06 April 2021

Killing Dreams One Rejection at a Time

At the time I wrote “Rejected!” in 2018, I had received 2,552 rejections. I have no idea how many more I’ve added since then, and I don’t feel brave enough to count them.

Because I now edit Black Cat Mystery Magazine for Wildside Press and various anthologies for Down & Out Books, I’ve lately been sending far more rejections than I’ve been receiving. Along the way, my attitude toward rejection has changed. I once viewed rejection as evidence of editors’ inability to recognize genius. Now I realize how small a role one’s writing ability plays in rejection.


160 submissions spread over
31 days, with the greatest
number arriving on the
first and last days of the
submission window.

As I write this, the end of the submission period for Black Cat Mystery Magazine Presents Cozies—a special themed issue that follows up on last year’s private eye-themed issue—is four days in the past. I received 160 submissions and will accept approximately 10 for inclusion in the issue. As I did with the private eye issue, I may accept a few additional stories for use in non-themed issues.

Of the 160 submissions, I held 60 stories for a second reading, which means 100 have already been returned to writers. Some of these were great stories, as evidenced by their acceptance elsewhere.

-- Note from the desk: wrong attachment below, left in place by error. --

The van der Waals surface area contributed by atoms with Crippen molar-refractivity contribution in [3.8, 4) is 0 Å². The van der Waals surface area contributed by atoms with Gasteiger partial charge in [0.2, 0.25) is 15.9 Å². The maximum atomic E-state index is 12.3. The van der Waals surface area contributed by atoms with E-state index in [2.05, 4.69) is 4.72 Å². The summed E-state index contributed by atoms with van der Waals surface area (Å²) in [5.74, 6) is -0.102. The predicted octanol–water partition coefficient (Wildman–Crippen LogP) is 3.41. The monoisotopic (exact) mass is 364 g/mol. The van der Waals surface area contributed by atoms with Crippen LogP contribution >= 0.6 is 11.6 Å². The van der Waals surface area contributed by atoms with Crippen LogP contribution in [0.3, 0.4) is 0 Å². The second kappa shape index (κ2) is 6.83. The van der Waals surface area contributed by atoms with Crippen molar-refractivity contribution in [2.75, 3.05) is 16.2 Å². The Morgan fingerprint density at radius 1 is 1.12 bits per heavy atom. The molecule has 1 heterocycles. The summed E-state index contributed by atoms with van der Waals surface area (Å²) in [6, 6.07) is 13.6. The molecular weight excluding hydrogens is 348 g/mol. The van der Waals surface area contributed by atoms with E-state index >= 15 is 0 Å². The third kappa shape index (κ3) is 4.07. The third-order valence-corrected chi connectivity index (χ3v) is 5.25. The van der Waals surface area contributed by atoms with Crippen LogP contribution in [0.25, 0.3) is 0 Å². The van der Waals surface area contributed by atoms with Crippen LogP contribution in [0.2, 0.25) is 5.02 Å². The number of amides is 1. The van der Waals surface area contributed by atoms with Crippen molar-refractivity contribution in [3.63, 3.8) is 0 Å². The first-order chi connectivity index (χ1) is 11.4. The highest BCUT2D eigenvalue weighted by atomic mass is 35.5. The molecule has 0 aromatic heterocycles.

There are many reasons stories didn’t make the first cut and others may not survive the second cut. Among the reasons:

Not following guidelines. I was seeking a specific subset of cozy stories, as specified in the guidelines, and I received several stories that did not fit that specific subset. Additionally, BCMM has guidelines—likes and dislikes—that apply to all submissions, and some submissions did not take those guidelines into account.

Identical protagonists. Many of the submissions had a protagonist who was a mystery writer/wanna-be mystery writer/voracious mystery reader. Because so many stories shared the same generic protagonist, few of these stories stood out.

Theatrical settings. Many of the submissions had a theatrical setting, which made me think—right or wrong—that I was seeing all the stories that didn’t make the cut for Malice Domestic 15: Mystery Most Theatrical (Wildside Press, 2020). Because so many stories shared the same setting, few of them stood out.

Before submitting a
ms. created in Word, press
the paragraph symbol on
the menu bar to examine
all the weird coding you’ve
inserted. Then clean it up.
Weird Formatting. Past experience has proven that a writer unfamiliar with the fundamentals of Microsoft Word is going to be difficult to work with. To be accepted, a manuscript with weird or inconsistent formatting must be so good that I’m willing to risk the pain I will suffer when I prepare it for publication.

All the Usual Reasons. Spelling, punctuation, and grammar are important.


The 60 stories I’m holding for a second reading have survived the initial cut. How do I decide which will make the final cut and which won’t?